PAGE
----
By Kenneth Kowald
Sometime during the wonderful education I received in New York City schools, I became aware of Benjamin Franklin. In those days, you learned a great deal about the poor kid from Boston who made it big in Philadelphia and was one of the Founding Fathers.
I read little by Franklin himself, however, either at JHS 73 in Maspeth or Newtown High School.
But I remember that at some point many things Franklin said and wrote began to make a great impression on me. It seems he rarely said something with aggressive definitiveness. Rather, he was given to saying “I believe,” “It seems to me” or “Perhaps.”
Clearly he was a man open to the world around him, who did not shut himself off from any influences. And that, I believe, helped to make him the great American icon in his own long life and in the centuries since.
I do not know whether Franklin ever set foot in what is now Queens. The nearest he may have come — at least before we became a country and the capital was New York City — was a meeting at the Conference House on Staten Island, during summer 1776, in a last-ditch attempt to stave off a war between England and its colonists. It failed, of course, but they tried. You can visit the Conference House; it is worth doing.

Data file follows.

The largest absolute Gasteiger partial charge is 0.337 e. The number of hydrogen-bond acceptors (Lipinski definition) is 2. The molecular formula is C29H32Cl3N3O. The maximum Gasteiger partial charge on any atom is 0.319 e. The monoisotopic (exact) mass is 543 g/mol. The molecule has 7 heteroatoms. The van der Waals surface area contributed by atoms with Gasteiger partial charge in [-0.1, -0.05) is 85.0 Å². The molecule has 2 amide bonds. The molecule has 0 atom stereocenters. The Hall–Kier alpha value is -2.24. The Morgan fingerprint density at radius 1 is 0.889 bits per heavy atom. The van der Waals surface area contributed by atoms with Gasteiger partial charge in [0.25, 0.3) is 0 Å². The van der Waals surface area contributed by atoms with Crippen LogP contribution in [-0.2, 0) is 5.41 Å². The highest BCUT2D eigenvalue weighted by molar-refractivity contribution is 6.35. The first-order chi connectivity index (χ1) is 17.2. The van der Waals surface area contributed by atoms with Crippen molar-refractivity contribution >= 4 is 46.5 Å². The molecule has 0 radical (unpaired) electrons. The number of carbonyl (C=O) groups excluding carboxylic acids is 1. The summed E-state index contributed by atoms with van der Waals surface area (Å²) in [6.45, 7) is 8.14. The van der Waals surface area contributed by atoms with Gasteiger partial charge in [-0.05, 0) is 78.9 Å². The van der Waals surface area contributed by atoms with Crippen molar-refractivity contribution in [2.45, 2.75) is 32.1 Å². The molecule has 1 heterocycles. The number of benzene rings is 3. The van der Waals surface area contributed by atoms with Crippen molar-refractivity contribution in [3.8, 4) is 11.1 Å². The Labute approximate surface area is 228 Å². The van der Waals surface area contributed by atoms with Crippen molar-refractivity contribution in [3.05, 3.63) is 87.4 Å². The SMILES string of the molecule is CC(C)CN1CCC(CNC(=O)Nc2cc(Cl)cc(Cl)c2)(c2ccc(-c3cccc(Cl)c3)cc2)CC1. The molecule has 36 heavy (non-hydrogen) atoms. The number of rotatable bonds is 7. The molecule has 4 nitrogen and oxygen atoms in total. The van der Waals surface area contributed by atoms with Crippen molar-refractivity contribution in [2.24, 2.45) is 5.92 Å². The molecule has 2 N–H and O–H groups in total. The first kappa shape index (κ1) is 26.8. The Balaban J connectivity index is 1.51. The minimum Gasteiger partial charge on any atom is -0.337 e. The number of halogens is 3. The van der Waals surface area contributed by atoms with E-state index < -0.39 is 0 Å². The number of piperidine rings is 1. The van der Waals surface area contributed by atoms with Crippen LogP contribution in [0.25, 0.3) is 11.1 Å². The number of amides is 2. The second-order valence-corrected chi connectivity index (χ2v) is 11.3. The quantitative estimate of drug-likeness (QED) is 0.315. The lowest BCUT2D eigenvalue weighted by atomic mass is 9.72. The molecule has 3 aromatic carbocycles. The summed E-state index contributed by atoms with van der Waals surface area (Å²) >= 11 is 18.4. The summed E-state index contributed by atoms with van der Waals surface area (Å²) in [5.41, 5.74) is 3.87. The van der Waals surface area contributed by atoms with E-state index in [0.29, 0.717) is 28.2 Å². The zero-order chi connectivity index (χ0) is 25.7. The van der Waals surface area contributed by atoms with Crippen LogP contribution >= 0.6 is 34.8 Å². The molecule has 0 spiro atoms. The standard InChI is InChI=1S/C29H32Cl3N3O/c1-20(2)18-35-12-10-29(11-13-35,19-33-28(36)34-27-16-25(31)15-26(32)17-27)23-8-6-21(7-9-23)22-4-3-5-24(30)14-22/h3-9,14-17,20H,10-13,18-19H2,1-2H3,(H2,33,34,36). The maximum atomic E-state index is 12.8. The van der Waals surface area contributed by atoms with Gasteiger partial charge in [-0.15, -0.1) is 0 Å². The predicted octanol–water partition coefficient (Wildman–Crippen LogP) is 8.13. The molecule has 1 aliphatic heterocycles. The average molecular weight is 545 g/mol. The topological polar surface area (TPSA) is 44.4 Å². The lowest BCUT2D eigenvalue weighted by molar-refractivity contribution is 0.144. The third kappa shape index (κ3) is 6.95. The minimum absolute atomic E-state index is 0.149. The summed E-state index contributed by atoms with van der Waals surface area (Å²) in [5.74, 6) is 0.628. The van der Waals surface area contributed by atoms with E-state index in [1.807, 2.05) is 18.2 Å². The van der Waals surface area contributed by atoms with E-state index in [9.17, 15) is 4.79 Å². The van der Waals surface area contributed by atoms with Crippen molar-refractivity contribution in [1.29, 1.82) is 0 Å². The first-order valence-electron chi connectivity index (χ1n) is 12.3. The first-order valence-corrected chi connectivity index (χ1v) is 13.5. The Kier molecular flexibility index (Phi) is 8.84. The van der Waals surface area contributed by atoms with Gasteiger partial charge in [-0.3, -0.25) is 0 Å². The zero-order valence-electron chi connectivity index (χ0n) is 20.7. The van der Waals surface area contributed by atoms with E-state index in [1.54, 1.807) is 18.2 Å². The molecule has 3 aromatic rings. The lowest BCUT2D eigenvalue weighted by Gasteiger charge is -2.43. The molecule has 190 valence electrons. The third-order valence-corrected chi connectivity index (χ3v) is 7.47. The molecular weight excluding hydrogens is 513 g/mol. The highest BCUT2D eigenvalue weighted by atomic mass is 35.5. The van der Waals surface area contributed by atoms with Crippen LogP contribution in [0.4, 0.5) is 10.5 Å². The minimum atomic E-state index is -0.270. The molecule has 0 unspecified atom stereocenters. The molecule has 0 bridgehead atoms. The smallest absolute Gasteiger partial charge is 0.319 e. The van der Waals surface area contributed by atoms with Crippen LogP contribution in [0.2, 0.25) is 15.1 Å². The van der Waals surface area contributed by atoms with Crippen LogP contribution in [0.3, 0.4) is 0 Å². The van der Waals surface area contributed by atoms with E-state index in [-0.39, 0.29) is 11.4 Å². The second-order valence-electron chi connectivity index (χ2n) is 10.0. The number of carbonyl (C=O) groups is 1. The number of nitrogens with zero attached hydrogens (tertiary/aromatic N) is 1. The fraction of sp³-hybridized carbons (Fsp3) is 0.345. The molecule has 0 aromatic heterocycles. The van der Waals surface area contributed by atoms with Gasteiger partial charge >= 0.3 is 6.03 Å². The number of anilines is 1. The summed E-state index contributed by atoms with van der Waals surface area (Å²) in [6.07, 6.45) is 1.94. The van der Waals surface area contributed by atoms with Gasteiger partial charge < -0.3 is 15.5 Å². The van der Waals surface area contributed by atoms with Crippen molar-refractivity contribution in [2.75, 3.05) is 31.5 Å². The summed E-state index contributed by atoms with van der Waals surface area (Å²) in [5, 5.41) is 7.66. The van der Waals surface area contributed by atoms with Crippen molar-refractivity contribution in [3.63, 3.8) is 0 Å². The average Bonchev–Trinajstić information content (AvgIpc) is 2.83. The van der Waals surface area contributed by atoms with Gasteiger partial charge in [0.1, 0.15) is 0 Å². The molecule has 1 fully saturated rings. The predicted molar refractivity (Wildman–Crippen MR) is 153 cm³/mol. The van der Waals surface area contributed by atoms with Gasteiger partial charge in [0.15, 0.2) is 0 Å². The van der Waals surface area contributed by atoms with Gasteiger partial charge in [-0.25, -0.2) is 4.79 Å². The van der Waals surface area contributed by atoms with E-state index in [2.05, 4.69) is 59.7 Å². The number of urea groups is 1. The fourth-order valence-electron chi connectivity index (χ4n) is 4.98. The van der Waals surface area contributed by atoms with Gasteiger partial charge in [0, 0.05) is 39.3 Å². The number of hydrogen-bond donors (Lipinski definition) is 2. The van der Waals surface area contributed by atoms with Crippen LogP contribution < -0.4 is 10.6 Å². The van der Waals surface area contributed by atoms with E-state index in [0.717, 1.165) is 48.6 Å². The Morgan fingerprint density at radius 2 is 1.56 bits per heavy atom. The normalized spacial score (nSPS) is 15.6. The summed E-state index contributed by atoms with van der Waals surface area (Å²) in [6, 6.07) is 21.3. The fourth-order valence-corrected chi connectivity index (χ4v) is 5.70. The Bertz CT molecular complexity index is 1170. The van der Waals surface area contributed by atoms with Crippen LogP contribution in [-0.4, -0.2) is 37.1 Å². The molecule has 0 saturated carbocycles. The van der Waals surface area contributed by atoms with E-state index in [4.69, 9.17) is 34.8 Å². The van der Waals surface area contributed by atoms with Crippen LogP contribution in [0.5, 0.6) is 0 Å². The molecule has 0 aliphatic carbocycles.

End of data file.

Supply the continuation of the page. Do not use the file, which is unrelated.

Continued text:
Franklin’s remarkable career makes him, to me, the quintessential American. He was a Renaissance man in so many ways. His ability to listen to others, to try to understand them, to try to persuade them is something that in this age of expletives and screaming would seem much in order for many people — including, I fear, almost every politician in our divisive country — to think about and emulate.
Franklin lived a long life and, I feel sure, he was not always happy with what was happening in the world. But he was a man of the world in the truest sense, and he wanted to see progress, not the bitterness of partisan strife. He even had the tragedy of a son, William, the last royal governor of New Jersey, adhering to the crown position. The son went into exile in England. They never reconciled.
Even as the U.S. Constitution was nearing a vote, he made it clear he would agree to it, although he felt it was not ideal. He said so on the floor of the Constitutional Convention. You can read what he said. It is worth doing. Franklin, like so many of his contemporaries, could be articulate and persuasive.
But then, Franklin was wise enough to know that human beings are not ideal and do not always, if ever, do the ideal thing.
That flawed Constitution he voted for has given us the best nation in the history of the world, I think. I believe he knew that might be the case.
Let’s think about that this September, as we remember Constitution Day Wednesday, Sept. 17.
I wonder just how many teachers will note that day with their classes. After all, didn’t we just spring full-grown from the atmosphere with no past at all? So is observance of Constitution Day necessary? I would hope it is.
I believe. It seems to me. Perhaps. Not ideal, but I will vote for it.
All wiser and better than my way or the highway, you jerk.
Don’t you think so?
Thank you, Ben.
Read my blog No Holds Barred at timesledger.com.